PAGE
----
I’m looking to enter the real estate market for the first time in 30 years. What are some common mistakes that I should avoid? Part 4
We’re in the home stretch of our series on common mistakes made by buyers and sellers in the real estate market.
Over the past few weeks, I talked about these errors — and how avoiding those might save you stress and money down the road:
- Hiring the first salesperson you meet
- Not making your expectations clear with your real estate representative
- Forgetting about what’s within the walls
- Forgetting about what’s outside the walls
- Not doing your research
- Making verbal agreements
I’ll now run through the next two common mistakes to be aware of, if you’re looking to buy or sell a property.
Mistake: Failing to read and understand forms and contracts
This is one I talk about quite often because I can’t stress enough its importance. Reading through forms and contracts is something that should never be rushed. There’s a lot of paperwork associated with buying or selling a home and the devil really is in the details. You’re dealing with binding contracts, so it’s important that you take your time when going through the fine print, before you sign your name on the dotted line.
If you’re unsure about something written in your contract, ask your salesperson or real estate lawyer, to explain it to you. Then once you understand everything fully, determine whether you are comfortable with it.
There are terms and conditions in real estate paperwork that you should discuss with your representative. For instance, for what length of time does your representation agreement with your brokerage cover? It’s important you understand these details. Once everything is said and done and you have proceeded to sign, be sure to keep a copy of the contract for your records.
Mistake: Assuming everything is included
One thing we often hear at RECO is the presumption that all the appliances, light fixtures and window coverings are included in the sale of a house. This is a common misconception. It’s possible that the seller will want to hold on to these items — perhaps their fridge or their blinds, for example, were recent purchases that they would like to continue using in their new home.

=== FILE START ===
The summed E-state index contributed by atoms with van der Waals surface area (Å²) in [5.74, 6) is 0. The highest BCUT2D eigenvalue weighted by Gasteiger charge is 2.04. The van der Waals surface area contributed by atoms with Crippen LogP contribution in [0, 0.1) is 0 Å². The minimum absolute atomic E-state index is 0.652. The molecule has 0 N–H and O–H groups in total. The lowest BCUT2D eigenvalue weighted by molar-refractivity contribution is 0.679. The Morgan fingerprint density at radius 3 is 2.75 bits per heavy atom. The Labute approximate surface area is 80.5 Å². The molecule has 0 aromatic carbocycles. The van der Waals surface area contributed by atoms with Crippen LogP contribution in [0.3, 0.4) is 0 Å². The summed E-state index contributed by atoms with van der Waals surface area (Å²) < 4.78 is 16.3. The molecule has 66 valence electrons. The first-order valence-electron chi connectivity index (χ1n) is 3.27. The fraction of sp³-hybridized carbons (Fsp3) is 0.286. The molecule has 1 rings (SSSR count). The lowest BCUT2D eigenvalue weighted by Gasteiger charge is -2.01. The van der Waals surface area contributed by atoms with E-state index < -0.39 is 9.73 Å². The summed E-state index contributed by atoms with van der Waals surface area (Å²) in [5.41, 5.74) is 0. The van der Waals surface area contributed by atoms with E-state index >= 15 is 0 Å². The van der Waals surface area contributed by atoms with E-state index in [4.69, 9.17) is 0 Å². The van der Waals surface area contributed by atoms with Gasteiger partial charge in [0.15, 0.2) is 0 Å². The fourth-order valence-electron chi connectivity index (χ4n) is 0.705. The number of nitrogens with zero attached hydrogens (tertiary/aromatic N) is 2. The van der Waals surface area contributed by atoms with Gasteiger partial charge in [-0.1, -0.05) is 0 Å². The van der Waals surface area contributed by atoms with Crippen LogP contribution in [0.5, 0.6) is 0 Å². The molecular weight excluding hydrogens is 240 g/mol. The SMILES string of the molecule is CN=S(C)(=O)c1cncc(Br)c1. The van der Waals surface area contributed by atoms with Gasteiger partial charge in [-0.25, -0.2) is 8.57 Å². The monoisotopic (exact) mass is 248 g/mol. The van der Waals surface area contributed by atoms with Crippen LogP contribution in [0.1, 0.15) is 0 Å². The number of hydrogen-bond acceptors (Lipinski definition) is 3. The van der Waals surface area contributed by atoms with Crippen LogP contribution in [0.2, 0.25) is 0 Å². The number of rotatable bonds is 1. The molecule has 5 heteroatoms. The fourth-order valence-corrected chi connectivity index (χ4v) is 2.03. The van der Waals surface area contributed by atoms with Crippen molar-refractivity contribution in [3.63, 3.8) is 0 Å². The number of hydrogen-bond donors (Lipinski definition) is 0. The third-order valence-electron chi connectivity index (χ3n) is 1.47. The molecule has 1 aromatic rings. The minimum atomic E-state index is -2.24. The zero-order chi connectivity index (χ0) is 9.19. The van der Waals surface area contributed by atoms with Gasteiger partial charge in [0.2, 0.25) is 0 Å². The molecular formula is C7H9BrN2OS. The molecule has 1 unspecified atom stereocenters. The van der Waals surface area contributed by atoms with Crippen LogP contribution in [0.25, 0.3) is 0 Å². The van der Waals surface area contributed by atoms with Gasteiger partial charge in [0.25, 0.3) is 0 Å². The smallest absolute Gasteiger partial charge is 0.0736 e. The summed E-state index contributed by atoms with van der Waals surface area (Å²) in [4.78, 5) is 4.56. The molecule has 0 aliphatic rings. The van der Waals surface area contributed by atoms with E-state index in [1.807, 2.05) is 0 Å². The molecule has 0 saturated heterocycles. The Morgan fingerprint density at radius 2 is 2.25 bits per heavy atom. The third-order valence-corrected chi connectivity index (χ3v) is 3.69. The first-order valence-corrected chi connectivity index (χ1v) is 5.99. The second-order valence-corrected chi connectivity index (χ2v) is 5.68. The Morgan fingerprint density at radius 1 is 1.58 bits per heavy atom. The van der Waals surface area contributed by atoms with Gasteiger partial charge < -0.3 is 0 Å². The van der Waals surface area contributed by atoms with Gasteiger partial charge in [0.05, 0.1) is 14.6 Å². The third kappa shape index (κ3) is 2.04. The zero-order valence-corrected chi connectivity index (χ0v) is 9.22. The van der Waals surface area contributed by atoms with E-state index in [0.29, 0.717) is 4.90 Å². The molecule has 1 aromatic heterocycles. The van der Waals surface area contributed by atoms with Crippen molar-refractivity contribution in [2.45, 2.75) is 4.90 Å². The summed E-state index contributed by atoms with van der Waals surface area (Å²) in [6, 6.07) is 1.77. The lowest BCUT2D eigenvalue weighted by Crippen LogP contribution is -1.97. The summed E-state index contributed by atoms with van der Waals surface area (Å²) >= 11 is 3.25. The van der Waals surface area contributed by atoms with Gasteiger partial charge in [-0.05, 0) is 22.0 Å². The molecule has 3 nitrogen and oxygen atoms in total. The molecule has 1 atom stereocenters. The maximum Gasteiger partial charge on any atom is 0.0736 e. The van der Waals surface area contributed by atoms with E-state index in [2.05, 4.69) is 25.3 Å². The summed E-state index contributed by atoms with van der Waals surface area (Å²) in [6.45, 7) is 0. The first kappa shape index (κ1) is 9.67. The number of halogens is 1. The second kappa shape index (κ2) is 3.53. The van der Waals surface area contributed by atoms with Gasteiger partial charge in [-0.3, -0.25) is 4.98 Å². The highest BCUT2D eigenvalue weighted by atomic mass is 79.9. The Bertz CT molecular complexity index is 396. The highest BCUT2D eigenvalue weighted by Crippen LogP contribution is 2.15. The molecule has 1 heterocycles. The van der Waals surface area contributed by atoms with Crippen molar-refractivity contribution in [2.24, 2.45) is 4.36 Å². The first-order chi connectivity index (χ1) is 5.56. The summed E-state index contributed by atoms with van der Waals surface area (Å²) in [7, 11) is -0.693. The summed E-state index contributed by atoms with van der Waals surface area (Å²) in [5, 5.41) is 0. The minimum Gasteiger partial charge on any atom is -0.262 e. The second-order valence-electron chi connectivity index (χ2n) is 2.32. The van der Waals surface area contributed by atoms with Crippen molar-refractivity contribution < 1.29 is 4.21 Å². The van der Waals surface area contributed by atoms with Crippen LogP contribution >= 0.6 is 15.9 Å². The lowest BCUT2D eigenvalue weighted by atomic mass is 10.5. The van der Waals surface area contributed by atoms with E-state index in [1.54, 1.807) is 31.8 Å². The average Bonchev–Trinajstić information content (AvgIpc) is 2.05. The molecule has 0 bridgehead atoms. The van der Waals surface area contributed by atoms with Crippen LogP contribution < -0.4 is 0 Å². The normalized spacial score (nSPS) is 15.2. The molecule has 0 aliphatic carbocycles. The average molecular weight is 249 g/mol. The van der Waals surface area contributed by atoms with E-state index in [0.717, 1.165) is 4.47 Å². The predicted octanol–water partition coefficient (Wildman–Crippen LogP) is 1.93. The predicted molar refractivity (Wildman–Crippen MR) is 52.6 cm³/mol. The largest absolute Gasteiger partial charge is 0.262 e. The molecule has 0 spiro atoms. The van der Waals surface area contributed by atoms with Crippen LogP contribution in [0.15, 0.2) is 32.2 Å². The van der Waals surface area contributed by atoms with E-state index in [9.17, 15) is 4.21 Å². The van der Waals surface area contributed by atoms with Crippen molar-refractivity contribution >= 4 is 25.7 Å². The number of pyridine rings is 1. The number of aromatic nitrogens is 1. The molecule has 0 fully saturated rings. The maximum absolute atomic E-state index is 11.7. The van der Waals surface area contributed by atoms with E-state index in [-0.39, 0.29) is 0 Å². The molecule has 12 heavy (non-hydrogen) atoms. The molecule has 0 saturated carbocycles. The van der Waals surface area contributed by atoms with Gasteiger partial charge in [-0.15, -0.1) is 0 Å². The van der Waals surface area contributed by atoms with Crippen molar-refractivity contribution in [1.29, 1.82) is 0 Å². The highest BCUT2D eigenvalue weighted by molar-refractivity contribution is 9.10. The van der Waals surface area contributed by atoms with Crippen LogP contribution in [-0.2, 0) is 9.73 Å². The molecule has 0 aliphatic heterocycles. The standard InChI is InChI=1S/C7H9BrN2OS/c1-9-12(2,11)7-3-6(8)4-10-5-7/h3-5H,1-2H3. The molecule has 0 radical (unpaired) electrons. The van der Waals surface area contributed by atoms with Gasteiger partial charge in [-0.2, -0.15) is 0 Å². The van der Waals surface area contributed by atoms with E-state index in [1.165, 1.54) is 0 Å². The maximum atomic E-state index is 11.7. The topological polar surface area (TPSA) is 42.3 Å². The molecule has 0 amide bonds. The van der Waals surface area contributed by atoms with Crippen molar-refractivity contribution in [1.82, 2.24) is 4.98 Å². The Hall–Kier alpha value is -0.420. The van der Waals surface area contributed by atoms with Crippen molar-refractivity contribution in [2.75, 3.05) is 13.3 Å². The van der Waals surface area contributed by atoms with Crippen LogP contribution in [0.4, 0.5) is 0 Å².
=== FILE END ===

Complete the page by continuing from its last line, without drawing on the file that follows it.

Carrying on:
To avoid misunderstandings later on, it’s a good idea to detail all items, in writing, in your offer. And what about those items that are rented or leased? Ensure you learn the details of the items that are not owned by the seller, and outline in your offer whether those rental or lease agreements will be transferred to you, or whether the seller will pay the outstanding costs. It is also important that you review the rental agreements for any leased items, so that you understand how much the cost is per month, and how much the costs might be if you wanted to get out of a lease once you take it over.
Check back next week for the final part of this series, where I’ll reveal the last two mistakes to avoid when buying or selling a home.
Joseph Richer is Registrar of the Real Estate Council of Ontario (RECO). He is in charge of the administration and enforcement of all rules that govern real estate professionals in Ontario. You can find more tips at reco.on.ca, follow on Twitter @RECOhelps or on YouTube at http://www.youtube.com/RECOhelps.